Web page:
Food,culture and tradition

Meals, Customs and Foods Commonly Used in Malta

 

 

MALTESE MEALS, CUSTOMS AND FOODS COMMONLY USED

MEALS AND CUSTOMS

Maltese restaurants, snack bars, coffee shops, and street vendors satisfy the taste whims of most tourists, but the Maltese prefer to eat hearty simple, well-seasoned food at home. Breakfast for most is a small light meal of bread and cheese, honey and ham accompanied by coffee and milk. If that seems a light beginning for the day a snack of tea or coffee and pastizzi around eleven will hold any Maltese till lunchtime.

Maltese homemakers begin early in the morning to prepare the ingredients and simmer their soups over small petrol stoves. Soup for lunch is a tradition broken only by the laborer who cannot get home for the meal. Then a bundle of hobz biz-zejt (bread rubbed with tomatoes, drizzled with oil and seasonings, and topped with garlic, sliced onions, and herbs) and a glass of wine will ease their hunger till evening, when a hot meal – probably a pasta dish or a meat and vegetable stew – will be savored.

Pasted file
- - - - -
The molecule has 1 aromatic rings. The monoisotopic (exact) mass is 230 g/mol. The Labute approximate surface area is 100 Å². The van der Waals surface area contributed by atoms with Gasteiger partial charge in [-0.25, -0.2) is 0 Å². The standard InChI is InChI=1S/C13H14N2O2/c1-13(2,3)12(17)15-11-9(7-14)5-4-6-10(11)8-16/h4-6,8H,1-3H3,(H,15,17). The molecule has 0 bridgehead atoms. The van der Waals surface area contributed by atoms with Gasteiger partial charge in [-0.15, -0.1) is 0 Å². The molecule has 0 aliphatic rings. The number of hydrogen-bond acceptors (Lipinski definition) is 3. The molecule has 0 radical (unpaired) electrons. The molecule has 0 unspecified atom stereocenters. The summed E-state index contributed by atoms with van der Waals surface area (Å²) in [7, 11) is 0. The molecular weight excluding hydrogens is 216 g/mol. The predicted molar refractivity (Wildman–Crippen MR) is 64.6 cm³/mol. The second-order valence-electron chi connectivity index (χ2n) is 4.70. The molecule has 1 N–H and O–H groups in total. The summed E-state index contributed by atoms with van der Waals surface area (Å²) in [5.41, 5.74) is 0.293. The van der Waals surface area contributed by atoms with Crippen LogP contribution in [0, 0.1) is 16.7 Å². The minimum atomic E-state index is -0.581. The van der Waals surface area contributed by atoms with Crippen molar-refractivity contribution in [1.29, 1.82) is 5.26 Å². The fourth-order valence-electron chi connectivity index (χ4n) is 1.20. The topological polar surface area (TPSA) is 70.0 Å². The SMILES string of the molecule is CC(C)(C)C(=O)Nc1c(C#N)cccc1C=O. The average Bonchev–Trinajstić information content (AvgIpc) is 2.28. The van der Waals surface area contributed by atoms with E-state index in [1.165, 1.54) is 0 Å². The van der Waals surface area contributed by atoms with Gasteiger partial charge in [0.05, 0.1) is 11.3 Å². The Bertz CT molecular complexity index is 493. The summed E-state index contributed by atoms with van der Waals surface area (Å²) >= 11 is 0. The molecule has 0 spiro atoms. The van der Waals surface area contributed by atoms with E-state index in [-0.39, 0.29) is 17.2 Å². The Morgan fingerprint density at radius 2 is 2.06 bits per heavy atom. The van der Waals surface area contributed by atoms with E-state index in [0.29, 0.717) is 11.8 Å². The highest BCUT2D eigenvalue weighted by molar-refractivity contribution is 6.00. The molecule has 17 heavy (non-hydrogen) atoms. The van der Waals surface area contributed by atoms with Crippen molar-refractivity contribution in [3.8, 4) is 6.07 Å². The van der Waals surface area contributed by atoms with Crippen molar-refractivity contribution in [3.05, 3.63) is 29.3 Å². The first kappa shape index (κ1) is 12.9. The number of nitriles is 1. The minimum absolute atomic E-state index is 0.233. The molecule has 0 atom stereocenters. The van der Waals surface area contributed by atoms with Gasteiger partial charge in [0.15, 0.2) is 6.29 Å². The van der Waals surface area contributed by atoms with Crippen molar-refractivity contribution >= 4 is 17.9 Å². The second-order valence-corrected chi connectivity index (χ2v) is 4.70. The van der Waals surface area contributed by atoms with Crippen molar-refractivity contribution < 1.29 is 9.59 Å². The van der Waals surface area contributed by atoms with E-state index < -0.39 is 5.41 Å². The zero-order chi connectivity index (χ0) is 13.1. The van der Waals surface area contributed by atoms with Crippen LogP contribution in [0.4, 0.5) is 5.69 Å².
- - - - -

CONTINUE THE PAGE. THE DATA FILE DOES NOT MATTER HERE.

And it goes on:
Homemakers, businesspeople, laborers and children all stop their day’s routine for a short break at four for tea and small cookies. The tea break is especially important for those who customarily take their evening meal between nine and ten. Villagers usually have a light evening meal at around seven.

Regardless of the meal, in Malta men are served first, and they usually receive the largest and choicest portions. But Maltese meal service is generally pleasantly casual; enjoying food takes precedence over formal manners. Thus there are no frowns when succulent bones are eaten with the fingers.

FOODS COMMONLY USED

The foods of the Maltese table are simple and satisfying. Unquestionably, many dishes can trace their origins to foods introduced by historic invaders: Greeks, Romans, Arabs, French, and British. The latter left a taste for beer, mutton, lamb, turkey, Christmas pudding, and probably also the custom of a “roast joint with potatoes” for Sunday dinner. Crunchy Maltese sourdough bread and Rikotta cheese are certainly staples but these are well rounded with hearty soups, stews, and pasta dishes that deftly spin out the flavors of meats and fish. Vegetables are preferred cooked; salads are few and usually seasonal. Local fruits are relished as snacks or desserts but are expensive. Wine is the commonest beverage and knows no age limit.